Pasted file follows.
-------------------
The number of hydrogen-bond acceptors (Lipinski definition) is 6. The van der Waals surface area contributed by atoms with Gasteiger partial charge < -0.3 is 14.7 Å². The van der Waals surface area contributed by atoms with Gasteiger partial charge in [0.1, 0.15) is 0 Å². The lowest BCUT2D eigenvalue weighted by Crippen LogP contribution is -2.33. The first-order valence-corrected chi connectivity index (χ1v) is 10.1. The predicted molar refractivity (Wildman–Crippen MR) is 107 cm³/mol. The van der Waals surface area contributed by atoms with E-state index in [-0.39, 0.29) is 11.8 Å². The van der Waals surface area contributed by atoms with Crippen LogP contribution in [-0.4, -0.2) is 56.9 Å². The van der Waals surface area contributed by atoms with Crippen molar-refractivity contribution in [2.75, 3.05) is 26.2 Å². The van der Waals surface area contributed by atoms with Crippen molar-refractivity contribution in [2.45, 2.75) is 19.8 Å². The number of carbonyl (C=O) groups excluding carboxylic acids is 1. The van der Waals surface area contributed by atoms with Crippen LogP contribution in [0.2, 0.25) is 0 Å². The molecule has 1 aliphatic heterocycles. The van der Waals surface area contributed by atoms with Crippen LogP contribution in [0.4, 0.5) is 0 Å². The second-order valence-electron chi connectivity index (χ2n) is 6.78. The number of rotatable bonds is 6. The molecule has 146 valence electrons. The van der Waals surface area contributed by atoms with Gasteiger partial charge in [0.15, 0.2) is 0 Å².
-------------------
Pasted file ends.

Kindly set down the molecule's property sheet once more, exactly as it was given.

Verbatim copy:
The number of hydrogen-bond acceptors (Lipinski definition) is 6. The van der Waals surface area contributed by atoms with Gasteiger partial charge < -0.3 is 14.7 Å². The van der Waals surface area contributed by atoms with Gasteiger partial charge in [0.1, 0.15) is 0 Å². The lowest BCUT2D eigenvalue weighted by Crippen LogP contribution is -2.33. The first-order valence-corrected chi connectivity index (χ1v) is 10.1. The predicted molar refractivity (Wildman–Crippen MR) is 107 cm³/mol. The van der Waals surface area contributed by atoms with E-state index in [-0.39, 0.29) is 11.8 Å². The van der Waals surface area contributed by atoms with Crippen LogP contribution in [-0.4, -0.2) is 56.9 Å². The van der Waals surface area contributed by atoms with Crippen molar-refractivity contribution in [2.75, 3.05) is 26.2 Å². The van der Waals surface area contributed by atoms with Crippen molar-refractivity contribution in [2.45, 2.75) is 19.8 Å². The number of carbonyl (C=O) groups excluding carboxylic acids is 1. The van der Waals surface area contributed by atoms with Crippen LogP contribution in [0.2, 0.25) is 0 Å². The molecule has 1 aliphatic heterocycles. The van der Waals surface area contributed by atoms with Crippen LogP contribution in [0.4, 0.5) is 0 Å². The second-order valence-electron chi connectivity index (χ2n) is 6.78. The number of rotatable bonds is 6. The molecule has 146 valence electrons. The van der Waals surface area contributed by atoms with Gasteiger partial charge in [0.15, 0.2) is 0 Å².